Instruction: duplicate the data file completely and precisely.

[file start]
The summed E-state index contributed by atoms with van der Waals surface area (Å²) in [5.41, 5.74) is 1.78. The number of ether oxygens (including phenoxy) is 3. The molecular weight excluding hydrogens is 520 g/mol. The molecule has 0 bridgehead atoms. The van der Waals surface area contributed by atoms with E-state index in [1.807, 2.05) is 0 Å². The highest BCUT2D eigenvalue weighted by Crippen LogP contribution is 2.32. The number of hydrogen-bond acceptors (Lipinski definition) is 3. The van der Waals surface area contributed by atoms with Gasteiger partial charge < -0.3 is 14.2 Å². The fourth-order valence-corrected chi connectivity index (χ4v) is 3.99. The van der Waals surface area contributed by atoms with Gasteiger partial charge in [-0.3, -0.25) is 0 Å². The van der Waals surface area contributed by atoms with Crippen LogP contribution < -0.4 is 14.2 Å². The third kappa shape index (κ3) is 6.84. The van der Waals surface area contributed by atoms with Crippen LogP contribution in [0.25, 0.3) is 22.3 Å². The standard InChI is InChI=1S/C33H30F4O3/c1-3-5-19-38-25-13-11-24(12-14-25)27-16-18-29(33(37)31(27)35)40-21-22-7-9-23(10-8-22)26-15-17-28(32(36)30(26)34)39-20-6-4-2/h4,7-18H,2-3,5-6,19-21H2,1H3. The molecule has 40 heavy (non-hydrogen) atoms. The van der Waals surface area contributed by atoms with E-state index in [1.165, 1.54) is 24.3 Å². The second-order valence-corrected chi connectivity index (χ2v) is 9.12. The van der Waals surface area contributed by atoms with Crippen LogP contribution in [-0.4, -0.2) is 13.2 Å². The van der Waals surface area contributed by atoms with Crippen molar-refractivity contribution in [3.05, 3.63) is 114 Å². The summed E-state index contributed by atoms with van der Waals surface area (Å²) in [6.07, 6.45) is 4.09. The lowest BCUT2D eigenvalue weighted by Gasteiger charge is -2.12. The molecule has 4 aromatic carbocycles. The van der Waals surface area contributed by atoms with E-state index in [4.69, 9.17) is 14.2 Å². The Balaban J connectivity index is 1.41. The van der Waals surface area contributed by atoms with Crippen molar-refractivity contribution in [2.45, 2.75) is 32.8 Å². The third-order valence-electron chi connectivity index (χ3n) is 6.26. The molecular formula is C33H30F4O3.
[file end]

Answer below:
The summed E-state index contributed by atoms with van der Waals surface area (Å²) in [5.41, 5.74) is 1.78. The number of ether oxygens (including phenoxy) is 3. The molecular weight excluding hydrogens is 520 g/mol. The molecule has 0 bridgehead atoms. The van der Waals surface area contributed by atoms with E-state index in [1.807, 2.05) is 0 Å². The highest BCUT2D eigenvalue weighted by Crippen LogP contribution is 2.32. The number of hydrogen-bond acceptors (Lipinski definition) is 3. The van der Waals surface area contributed by atoms with Gasteiger partial charge < -0.3 is 14.2 Å². The fourth-order valence-corrected chi connectivity index (χ4v) is 3.99. The van der Waals surface area contributed by atoms with Gasteiger partial charge in [-0.3, -0.25) is 0 Å². The van der Waals surface area contributed by atoms with Crippen LogP contribution < -0.4 is 14.2 Å². The third kappa shape index (κ3) is 6.84. The van der Waals surface area contributed by atoms with Crippen LogP contribution in [0.25, 0.3) is 22.3 Å². The standard InChI is InChI=1S/C33H30F4O3/c1-3-5-19-38-25-13-11-24(12-14-25)27-16-18-29(33(37)31(27)35)40-21-22-7-9-23(10-8-22)26-15-17-28(32(36)30(26)34)39-20-6-4-2/h4,7-18H,2-3,5-6,19-21H2,1H3. The molecule has 40 heavy (non-hydrogen) atoms. The van der Waals surface area contributed by atoms with E-state index in [1.165, 1.54) is 24.3 Å². The second-order valence-corrected chi connectivity index (χ2v) is 9.12. The van der Waals surface area contributed by atoms with Crippen LogP contribution in [-0.4, -0.2) is 13.2 Å². The van der Waals surface area contributed by atoms with Crippen molar-refractivity contribution in [3.05, 3.63) is 114 Å². The summed E-state index contributed by atoms with van der Waals surface area (Å²) in [6.07, 6.45) is 4.09. The lowest BCUT2D eigenvalue weighted by Gasteiger charge is -2.12. The molecule has 4 aromatic carbocycles. The van der Waals surface area contributed by atoms with E-state index in [4.69, 9.17) is 14.2 Å². The Balaban J connectivity index is 1.41. The van der Waals surface area contributed by atoms with Crippen molar-refractivity contribution in [2.45, 2.75) is 32.8 Å². The third-order valence-electron chi connectivity index (χ3n) is 6.26. The molecular formula is C33H30F4O3.